Whilst I’m sure even as I write this, the infrastructures are getting better and the apps/maps more accurate, this is still something I take into consideration when planning a long trip. My advice is, for stress-free travel make sure you ALWAYS top up your charge rather than run down to the bottom of your battery. What I mean by this is, decide on a percentage, maybe 20%-30% percent and never go lower than that. On top of that, research maybe 2-3 charging spots in crucial areas so that if one is not usable, you have a backup. This way, you know you won’t get stranded.
Tip: If you are planning to cross the channel, I would really recommend using Le Shuttle. The car-train has multiple charging stations at both Folkestone and Calais. Plus, they are usually more than happy to let you take a later train if you want to charge a bit longer- just make sure you let them know at the information desk.
Often I am rapid charging, which is just about enough time for a quick workout (yes, really!), coffee, snack, stretch or toilet trip. In fact, if you are driving really long distances you should be giving yourselves adequate breaks in order to stay safe.
If you are stopping for a slower charge, plan an activity around it. Charging speeds are only getting faster and faster as technology improves. I am a big advocate for making this activity something fitness related, whatever your ability. Travel takes a toll on your body, so some light stretching (especially focusing on the legs), a body-weight workout, or even a walk or run is a massive help.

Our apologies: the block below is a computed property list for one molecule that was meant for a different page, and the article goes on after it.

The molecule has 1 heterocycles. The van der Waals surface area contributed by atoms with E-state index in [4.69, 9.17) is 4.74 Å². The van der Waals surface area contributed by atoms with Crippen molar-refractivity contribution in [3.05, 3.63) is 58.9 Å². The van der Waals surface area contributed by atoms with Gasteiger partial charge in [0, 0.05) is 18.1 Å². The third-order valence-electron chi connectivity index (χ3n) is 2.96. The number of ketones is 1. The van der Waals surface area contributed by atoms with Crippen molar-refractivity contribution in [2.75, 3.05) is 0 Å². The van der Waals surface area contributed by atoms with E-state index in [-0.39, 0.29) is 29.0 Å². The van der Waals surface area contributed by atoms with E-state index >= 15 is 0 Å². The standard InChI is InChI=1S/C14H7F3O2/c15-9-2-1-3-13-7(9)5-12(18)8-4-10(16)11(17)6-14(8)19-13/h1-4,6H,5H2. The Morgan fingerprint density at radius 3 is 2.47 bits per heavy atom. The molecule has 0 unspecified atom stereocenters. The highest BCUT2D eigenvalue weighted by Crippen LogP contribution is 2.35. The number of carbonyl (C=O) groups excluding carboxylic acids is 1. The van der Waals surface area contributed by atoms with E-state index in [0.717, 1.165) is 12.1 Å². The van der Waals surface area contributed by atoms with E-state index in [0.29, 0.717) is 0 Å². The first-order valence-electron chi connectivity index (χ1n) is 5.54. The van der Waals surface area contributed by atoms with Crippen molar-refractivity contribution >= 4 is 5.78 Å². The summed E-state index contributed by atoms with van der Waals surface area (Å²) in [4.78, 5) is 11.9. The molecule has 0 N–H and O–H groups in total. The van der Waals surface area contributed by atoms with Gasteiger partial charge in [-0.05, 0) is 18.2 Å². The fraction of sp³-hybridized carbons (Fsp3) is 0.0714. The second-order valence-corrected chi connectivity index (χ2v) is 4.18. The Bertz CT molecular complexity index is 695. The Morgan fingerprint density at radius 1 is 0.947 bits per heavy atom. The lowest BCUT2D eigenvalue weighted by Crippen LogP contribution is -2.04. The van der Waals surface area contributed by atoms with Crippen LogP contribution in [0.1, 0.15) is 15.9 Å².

Get to the car wash! Keep your car clean to maximise your range. It really makes a difference.
Let’s talk about the weather. Remember you will get a better range in warm and dry weather. If you are travelling through different weather make sure you are aware of implications on your range.
Don’t forget that luggage and extra passengers will of course affect your “usual” range as well, just as it would in a petrol/diesel car.
A word of warning: Be aware of altitude. I nearly ran out of power in the middle of the Swiss mountains once. I just hadn’t allowed for such a steep drive. It was a close call, but luckily I made it to my next stop with a 1km to spare. It was stupid and totally my own fault. Don’t do what I did!
Research in advance if you need specific apps/RFID cards in order to charge. This can be really frustrating to deal with once you are on your journey, trust me.
In my next article on this topic, I’ll be talking more about what to expect on the road and my experiences being on the road in an EV across Europe. If you would like me to answer any specific questions about experiences in particular countries, feel free to send me a tweet!
Article originally posted to bethlilyrace.com